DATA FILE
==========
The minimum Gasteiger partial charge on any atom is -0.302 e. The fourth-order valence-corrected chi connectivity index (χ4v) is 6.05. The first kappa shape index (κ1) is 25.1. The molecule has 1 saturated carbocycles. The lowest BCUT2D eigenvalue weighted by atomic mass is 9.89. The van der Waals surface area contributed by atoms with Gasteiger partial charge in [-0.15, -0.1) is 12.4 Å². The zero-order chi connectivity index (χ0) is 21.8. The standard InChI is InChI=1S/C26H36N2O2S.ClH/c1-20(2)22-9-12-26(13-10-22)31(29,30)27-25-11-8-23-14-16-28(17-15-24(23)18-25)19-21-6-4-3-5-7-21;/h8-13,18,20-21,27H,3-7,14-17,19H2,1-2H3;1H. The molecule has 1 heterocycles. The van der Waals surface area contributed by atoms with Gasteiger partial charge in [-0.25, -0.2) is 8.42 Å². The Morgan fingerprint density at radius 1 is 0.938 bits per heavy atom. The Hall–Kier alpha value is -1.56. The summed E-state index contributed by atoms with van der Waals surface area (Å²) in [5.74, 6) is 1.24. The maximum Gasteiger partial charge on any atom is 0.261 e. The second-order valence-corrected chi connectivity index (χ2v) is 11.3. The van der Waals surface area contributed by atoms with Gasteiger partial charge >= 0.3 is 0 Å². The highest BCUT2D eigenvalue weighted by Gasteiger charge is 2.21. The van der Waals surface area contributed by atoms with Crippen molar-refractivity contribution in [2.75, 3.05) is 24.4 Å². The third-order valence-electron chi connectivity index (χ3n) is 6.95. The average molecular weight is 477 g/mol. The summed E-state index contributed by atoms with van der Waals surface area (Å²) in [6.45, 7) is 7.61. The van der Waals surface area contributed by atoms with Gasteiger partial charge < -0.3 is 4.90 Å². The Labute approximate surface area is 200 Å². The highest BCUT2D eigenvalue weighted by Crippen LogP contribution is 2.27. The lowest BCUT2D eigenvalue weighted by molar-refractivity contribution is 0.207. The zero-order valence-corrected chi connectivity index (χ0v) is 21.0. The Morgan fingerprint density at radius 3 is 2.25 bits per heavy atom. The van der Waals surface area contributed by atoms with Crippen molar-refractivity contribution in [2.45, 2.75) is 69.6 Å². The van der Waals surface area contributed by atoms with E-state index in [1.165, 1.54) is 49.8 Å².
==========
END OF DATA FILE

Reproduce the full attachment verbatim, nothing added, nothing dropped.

The minimum Gasteiger partial charge on any atom is -0.302 e. The fourth-order valence-corrected chi connectivity index (χ4v) is 6.05. The first kappa shape index (κ1) is 25.1. The molecule has 1 saturated carbocycles. The lowest BCUT2D eigenvalue weighted by atomic mass is 9.89. The van der Waals surface area contributed by atoms with Gasteiger partial charge in [-0.15, -0.1) is 12.4 Å². The zero-order chi connectivity index (χ0) is 21.8. The standard InChI is InChI=1S/C26H36N2O2S.ClH/c1-20(2)22-9-12-26(13-10-22)31(29,30)27-25-11-8-23-14-16-28(17-15-24(23)18-25)19-21-6-4-3-5-7-21;/h8-13,18,20-21,27H,3-7,14-17,19H2,1-2H3;1H. The molecule has 1 heterocycles. The van der Waals surface area contributed by atoms with Gasteiger partial charge in [-0.25, -0.2) is 8.42 Å². The Morgan fingerprint density at radius 1 is 0.938 bits per heavy atom. The Hall–Kier alpha value is -1.56. The summed E-state index contributed by atoms with van der Waals surface area (Å²) in [5.74, 6) is 1.24. The maximum Gasteiger partial charge on any atom is 0.261 e. The second-order valence-corrected chi connectivity index (χ2v) is 11.3. The van der Waals surface area contributed by atoms with Gasteiger partial charge >= 0.3 is 0 Å². The highest BCUT2D eigenvalue weighted by Gasteiger charge is 2.21. The van der Waals surface area contributed by atoms with Crippen molar-refractivity contribution in [2.75, 3.05) is 24.4 Å². The third-order valence-electron chi connectivity index (χ3n) is 6.95. The average molecular weight is 477 g/mol. The summed E-state index contributed by atoms with van der Waals surface area (Å²) in [6.45, 7) is 7.61. The van der Waals surface area contributed by atoms with Gasteiger partial charge < -0.3 is 4.90 Å². The Labute approximate surface area is 200 Å². The highest BCUT2D eigenvalue weighted by Crippen LogP contribution is 2.27. The lowest BCUT2D eigenvalue weighted by molar-refractivity contribution is 0.207. The zero-order valence-corrected chi connectivity index (χ0v) is 21.0. The Morgan fingerprint density at radius 3 is 2.25 bits per heavy atom. The van der Waals surface area contributed by atoms with Crippen molar-refractivity contribution in [2.45, 2.75) is 69.6 Å². The van der Waals surface area contributed by atoms with E-state index in [1.165, 1.54) is 49.8 Å².